The "Saturday Night Live" cast originally was billed as the "Not Ready for Prime Time Players," a moniker that was part self-effacing humor and part cheeky declaration of war on the state of television at all hours.
The show targeted baby boomers, the first generation to grow up with TV, by targeting the medium itself. "SNL" arrived in 1975 as the counterculture's answer to Johnny Carson and "The Tonight Show," as well as to the mixed bag of sitcoms, variety shows and cop dramas that filled the airwaves.
"SNL" established itself as an alternative – and eventually became the establishment. Not that there's anything wrong with that, to borrow a catchphrase from "Seinfeld," a show with its own “SNL” ties (Julia Louis-Dreyfus was a cast member and co-creator Larry David spent a short, painful period as an “SNL” writer – an experience he channeled into George Costanza’s showing up for work after quitting fiasco).
“SNL” landed in the middle of an edgy comedy movement, bookended by the 1971 arrival of "All in the Family" (the brainchild of Norman Lear, an early “SNL” host – remember the "The Snake Handling O’Sheas"?), and David Letterman's late night invasion in 1982.
But SNL has wielded a wider, more varied influence on television than any show in U.S. TV history – helping remake late night and primetime through an infusion of comedic sensibility and talent.
The celebration of the show's 40th anniversary season with a live – and primetime – special Sunday also marks an unofficial coronation of creator Lorne Michaels as a king of television whose Midas touch has been felt, directly and indirectly, in some key areas:
Late Night Legacy
While “SNL” set out to be the anti-Carson (and took shots at him over the years, including in the classic “Carsenio” sketch), the show’s influence permeates the late night comedy landscape Johnny seeded.
Longtime Letterman sidekick Paul Shaffer started out on TV as an “SNL” band member and sometimes player, best known for letting a variation on a certain four-letter word fly on-air and for his imitation of rock impresario Don Kirshner.
“SNL” writer Conan O’Brien replaced Letterman on NBC’s “Late Night” and briefly took over for Jay Leno on “The Tonight Show.” Now Michaels is in charge of both franchises, filling them with “SNL”/“Weekend Update” alums: Jimmy Fallon rose last year to “The Tonight Show” from “Late Night,” where he was replaced by Seth Meyers.
Even a couple of notable late night failures have “SNL” links: “Fridays,” ABC’s short-lived early 1980s imitator, spawned the careers of “Seinfeld” forces Larry David and Michael Richards, as well as future “SNL” cast member Rich Hall. Chevy Chase tried to fill the void left by Carson’s 1992 departure with a talk show on Fox that folded in five weeks and earned a spot in TV’s disaster annals.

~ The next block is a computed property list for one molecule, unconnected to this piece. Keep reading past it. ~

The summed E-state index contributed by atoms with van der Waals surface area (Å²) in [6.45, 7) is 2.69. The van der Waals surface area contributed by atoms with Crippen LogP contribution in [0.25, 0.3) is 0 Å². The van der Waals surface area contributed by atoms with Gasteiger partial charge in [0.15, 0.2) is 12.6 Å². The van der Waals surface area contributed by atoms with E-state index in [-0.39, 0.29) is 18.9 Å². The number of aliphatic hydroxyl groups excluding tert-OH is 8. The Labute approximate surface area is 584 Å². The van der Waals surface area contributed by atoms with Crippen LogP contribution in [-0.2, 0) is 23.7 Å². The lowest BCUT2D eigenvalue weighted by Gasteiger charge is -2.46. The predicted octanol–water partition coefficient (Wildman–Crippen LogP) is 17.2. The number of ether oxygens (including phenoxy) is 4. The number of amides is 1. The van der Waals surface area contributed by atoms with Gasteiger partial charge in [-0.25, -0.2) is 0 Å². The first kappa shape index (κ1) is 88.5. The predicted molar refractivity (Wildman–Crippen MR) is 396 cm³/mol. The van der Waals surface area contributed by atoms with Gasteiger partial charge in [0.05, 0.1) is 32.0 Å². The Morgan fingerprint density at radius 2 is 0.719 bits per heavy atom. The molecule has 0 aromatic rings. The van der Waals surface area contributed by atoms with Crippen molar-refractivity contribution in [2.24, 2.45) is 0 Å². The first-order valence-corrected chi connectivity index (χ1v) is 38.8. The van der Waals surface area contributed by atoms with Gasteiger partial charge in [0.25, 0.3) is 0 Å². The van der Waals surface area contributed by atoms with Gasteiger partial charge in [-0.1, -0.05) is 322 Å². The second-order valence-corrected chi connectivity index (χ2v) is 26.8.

Real Fake News
Speaking of Chase, his turn as the sardonic first anchor of “Weekend Update” (“I’m Chevy Chase – and you’re not”) helped make him a star. The segment also helped inspire the growth of the fake news genre – most prominently “The Daily Show,” which gave birth to “The Colbert Report,” “Last Week Tonight” and “The Nightly Show.”
Jon Stewart, who recently announced he plans to leave “The Daily Show” this year, may have reinvented the form, but “SNL” created it.
Ready for Primetime
The “SNL” influence on primetime TV comedy breaks down into three sometimes-overlapping categories:
• Shows produced by Michaels (“The Kids in the Hall,” “Portlandia,” “Mulaney,” among others).
• Shows starring former “SNL” players (“NewsRadio,” “Kate & Allie,” “According to Jim,” “Parks and Recreation,” the short-lived, but insanely great “The Dana Carvey Show”).
• Shows that took chances, inspired (acknowledged or otherwise) by the “SNL” comedic sensibility (“In Living Color,” “It’s Garry Shandling’s Show,” “Get a Life!,” “Mr. Show,” “The Chappelle Show,” “Louie,” “Key & Peele,” “Inside Amy Schumer,” and, perhaps most significantly, “The Simpsons,” O’Brien’s first post-“SNL” home).
No show fits more snugly into all three categories than “30 Rock,” the Michaels-produced, Tina Fey-driven NBC comedy that also starred former “SNL” cast member Tracy Morgan and the Saturday night staple’s most prolific host, Alec Baldwin. The show was basically a sitcom version of “SNL,” offering a meta look inside the program that changed TV.
Baldwin’s corporate boss character Jack Donaghy – modeled, in part, after Michaels – once told Fey’s Liz Lemon: “There are no bad ideas, Lemon – only great ideas gone horribly wrong.”
“SNL” is a great idea that’s largely gone incredibly right, with benefits and influence stretching from late night to primetime and beyond.
Jere Hester is founding director of the award-winning, multimedia NYCity News Service at the City University of New York Graduate School of Journalism. He is also the author of "Raising a Beatle Baby: How John, Paul, George and Ringo Helped us Come Together as a Family." Follow him on Twitter.